LIVONIA

Livonia - Photo Beken of CowesOn his return to England in 1870 Mr. Ashbury laid his plans for another attempt to win the cup, and gave an order for a schooner to Michael Ratsey, of Cowes, Isle of Wight. The result was Livonia, named for a province in Russia in which Mr. Ashbury had made money in railroad-building contracts.

The vessel was launched April 6th, 1871, and great things were predicted for her.

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LivoniaLinesVIn modelling Livonia, Michael Ratsey took his inspiration form the lines of Sappho. The sails of Livonia were cut and assembled from American cotton. Before leaving for the United States, the challenger was beaten by Egeria and by Aline, the Prince of Wales' yacht.
In Livonia could be seen the verification of the old saying that imitation is the sincerest flattery.

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THE LIVONIA, drawn by Mr. T. G. Dutton, from an oil painting by Mr. A. Fowles, of RydeHunt's Yachting Magazine - Mai 1871

It is now just twenty years since the old America gave us such a lesson, yet until the last few days we have never had a vessel of great structural stability and small displacement which were the essential elements used in the construction of the America, and enabled her to make such an example of the English schooners of that day.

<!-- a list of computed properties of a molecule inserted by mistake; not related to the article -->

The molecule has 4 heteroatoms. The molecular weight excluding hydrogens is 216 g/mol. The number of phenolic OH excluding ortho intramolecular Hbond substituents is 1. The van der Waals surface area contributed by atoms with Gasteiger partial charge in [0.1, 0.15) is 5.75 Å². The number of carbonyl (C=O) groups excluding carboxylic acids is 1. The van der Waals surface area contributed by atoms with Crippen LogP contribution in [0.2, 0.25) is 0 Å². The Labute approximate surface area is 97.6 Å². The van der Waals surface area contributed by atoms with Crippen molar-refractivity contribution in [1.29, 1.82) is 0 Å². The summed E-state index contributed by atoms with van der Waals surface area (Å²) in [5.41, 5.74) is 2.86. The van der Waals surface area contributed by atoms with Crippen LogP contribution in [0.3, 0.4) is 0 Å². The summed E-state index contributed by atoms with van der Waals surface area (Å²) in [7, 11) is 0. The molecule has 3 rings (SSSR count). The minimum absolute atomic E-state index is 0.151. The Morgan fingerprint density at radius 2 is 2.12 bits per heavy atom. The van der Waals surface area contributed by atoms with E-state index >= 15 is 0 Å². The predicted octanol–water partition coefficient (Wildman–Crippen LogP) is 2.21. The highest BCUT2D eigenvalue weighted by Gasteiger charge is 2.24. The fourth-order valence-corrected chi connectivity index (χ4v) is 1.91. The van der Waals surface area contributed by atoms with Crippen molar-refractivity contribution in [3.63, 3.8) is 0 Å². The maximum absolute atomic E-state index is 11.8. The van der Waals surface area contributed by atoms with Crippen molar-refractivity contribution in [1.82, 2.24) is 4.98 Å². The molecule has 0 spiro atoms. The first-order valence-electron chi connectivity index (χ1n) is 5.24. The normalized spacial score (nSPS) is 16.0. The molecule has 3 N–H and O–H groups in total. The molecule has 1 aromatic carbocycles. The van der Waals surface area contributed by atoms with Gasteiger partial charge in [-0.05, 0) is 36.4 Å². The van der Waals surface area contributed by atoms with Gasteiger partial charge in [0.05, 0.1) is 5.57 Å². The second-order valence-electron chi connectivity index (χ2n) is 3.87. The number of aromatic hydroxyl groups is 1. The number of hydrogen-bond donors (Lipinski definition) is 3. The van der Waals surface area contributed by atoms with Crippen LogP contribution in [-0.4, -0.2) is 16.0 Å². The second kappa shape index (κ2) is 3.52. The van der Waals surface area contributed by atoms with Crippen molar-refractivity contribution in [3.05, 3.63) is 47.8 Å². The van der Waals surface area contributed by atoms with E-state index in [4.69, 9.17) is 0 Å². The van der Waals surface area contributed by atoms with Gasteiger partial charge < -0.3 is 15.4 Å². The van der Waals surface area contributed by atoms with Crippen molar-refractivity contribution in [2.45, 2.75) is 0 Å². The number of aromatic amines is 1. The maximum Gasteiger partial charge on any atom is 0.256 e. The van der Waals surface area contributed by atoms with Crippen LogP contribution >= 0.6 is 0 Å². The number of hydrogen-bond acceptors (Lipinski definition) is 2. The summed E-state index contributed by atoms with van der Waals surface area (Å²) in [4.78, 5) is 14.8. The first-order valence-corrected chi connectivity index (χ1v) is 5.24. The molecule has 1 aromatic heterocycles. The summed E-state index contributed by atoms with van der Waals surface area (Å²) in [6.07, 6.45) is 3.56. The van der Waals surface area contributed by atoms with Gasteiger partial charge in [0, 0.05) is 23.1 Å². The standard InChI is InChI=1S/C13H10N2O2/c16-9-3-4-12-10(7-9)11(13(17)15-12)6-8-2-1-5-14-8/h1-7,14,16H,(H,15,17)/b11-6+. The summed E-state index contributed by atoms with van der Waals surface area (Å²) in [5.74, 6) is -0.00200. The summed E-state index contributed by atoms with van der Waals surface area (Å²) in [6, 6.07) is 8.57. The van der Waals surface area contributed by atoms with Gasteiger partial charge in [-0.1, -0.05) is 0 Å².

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Antique Print of 1871 Yacht Races New York Livonia DauntlessThe voyage of the Livonia

The voyage of the Livonia across the Atlantic was a very stormy one, and the weather, which for some days had been unusually severe for the time of year, culminated in a hurricane in the region so well known to sailors as "the roaring forties," where the Livonia was hove-to for thirty-eight hours.

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